My son Brandon leaves for college in a just about a month, and that’s something that’s going to require a bit of adjustment. That is, a bit of adjustment for him. For me, it’s going to require a tsunami’s worth, but I guess I’ll be okay after three or four or 27 years.
Rent A U-Haul? How about a They-Haul?
“Off to college, big guy!” I said to Brandon the other day. “It’s going to be a bit traumatic, I’m afraid.”
“Oh, Dad, don't worry! I’ll be coming home soon for the holidays before you know it!”
“That’s not what I’m talking about in this instance,” I replied. “I’m talking about the moving itself. How are two klutzes like us going to handle it?”
It’s true. In the best traditions of the Jewish people, both Brandon and I are about as handy as a pair of silk gloves at an engine tune up. I get nauseous turning a screwdriver, and Brandon for the life of him can't figure out why Judah Maccabee is called the Hammer since he’s rarely ever seen one in real life. Together we are the most unlikely father/son duo to have a shop in the basement since Prince William and the Royal Baby.
“You’re right, dad,” said Brandon, “this isn’t going to be easy. We’ll have to rent a U-Haul.”
“A U-Haul? How about a They-Haul?”
“Dad, most people don’t hire movers when they go to college!”
“Yes, but most people are able to put batteries in a flashlight without electrocution risk.”
“But, Dad, aren't almost all Jewish people somewhat unhandy?
“True, but how many Jews require a schematic to put on a tallis?!”
There is no question about what’s ahead: an insurmountable amount of insurmountably insurmountable work. There will be assembling and disassembling, wiring and rewiring, screwing and unscrewing, and kvetching and kvetching as there is no such thing as diskevetching, rekvetching, or unkvetching.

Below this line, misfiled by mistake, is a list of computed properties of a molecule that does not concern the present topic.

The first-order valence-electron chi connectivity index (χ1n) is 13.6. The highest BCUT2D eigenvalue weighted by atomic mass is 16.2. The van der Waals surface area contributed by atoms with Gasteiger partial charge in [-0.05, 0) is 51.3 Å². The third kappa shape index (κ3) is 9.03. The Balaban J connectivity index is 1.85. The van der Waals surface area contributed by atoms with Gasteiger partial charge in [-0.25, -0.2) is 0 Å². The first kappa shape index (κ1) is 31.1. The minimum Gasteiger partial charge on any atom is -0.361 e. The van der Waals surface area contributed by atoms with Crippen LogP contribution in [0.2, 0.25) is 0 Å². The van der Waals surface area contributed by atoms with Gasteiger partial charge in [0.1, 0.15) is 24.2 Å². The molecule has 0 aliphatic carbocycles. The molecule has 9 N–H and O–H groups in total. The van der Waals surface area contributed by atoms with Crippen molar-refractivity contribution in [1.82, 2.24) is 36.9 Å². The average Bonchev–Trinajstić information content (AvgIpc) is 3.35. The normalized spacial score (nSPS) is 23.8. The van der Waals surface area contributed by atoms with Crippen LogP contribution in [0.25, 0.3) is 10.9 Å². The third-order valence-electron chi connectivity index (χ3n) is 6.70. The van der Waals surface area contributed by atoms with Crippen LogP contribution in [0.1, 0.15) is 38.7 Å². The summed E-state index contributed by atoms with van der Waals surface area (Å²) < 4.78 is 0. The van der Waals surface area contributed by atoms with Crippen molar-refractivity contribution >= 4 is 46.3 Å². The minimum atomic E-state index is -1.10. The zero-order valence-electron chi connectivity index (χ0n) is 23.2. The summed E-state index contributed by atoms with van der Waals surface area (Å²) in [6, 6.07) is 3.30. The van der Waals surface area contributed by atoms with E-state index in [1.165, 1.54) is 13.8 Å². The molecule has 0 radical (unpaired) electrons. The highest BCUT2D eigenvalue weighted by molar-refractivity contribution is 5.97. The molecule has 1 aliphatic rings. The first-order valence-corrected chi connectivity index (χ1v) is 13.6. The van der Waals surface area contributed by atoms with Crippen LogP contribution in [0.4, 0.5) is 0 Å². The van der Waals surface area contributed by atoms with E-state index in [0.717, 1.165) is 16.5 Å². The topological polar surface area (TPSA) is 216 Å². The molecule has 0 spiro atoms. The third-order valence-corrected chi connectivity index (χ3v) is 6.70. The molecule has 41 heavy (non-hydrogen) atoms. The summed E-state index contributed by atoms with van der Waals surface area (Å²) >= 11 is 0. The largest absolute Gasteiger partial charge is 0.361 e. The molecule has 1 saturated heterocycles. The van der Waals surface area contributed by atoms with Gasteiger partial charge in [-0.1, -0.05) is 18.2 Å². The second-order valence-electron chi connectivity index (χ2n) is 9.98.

I dug out an old tool kit of random tools in the basement and tried to scope them out as best I could. I was pleased that I readily comprehended the pair of pliers and the wrench until I realized that a pair of pliers and a wrench are not normally made out of red plastic, over a foot and a half long, and embossed with the name "Hasbro." Now these tools would have been easy to work; the others were all small and silvery and depressing.
And of course there will be lots and lots of packing, lifting, positioning, and repositioning, all of which is difficult for someone who’s wholly unable to fit his underwear in a suitcase without having to bump his shoes. How will I ever figure out at what angle to pack the desk so it won’t scratch the bureau and smash the mirror --- as if I don’t have enough bad luck! How will I help carry the bookcase without mangling half a dozen toes? That's counting both my toes and Brandon's.
But all is not lost.
“Dad, I’ve terrific news!” Brandon said yesterday.
“I hope so, “I responded weakly.
“Turns out my roommate isn't Jewish! Odds are all we'll have to do is get to school and we’re home free!”
Good enough. Looks like I’ll only need the big red pliers for the packing up.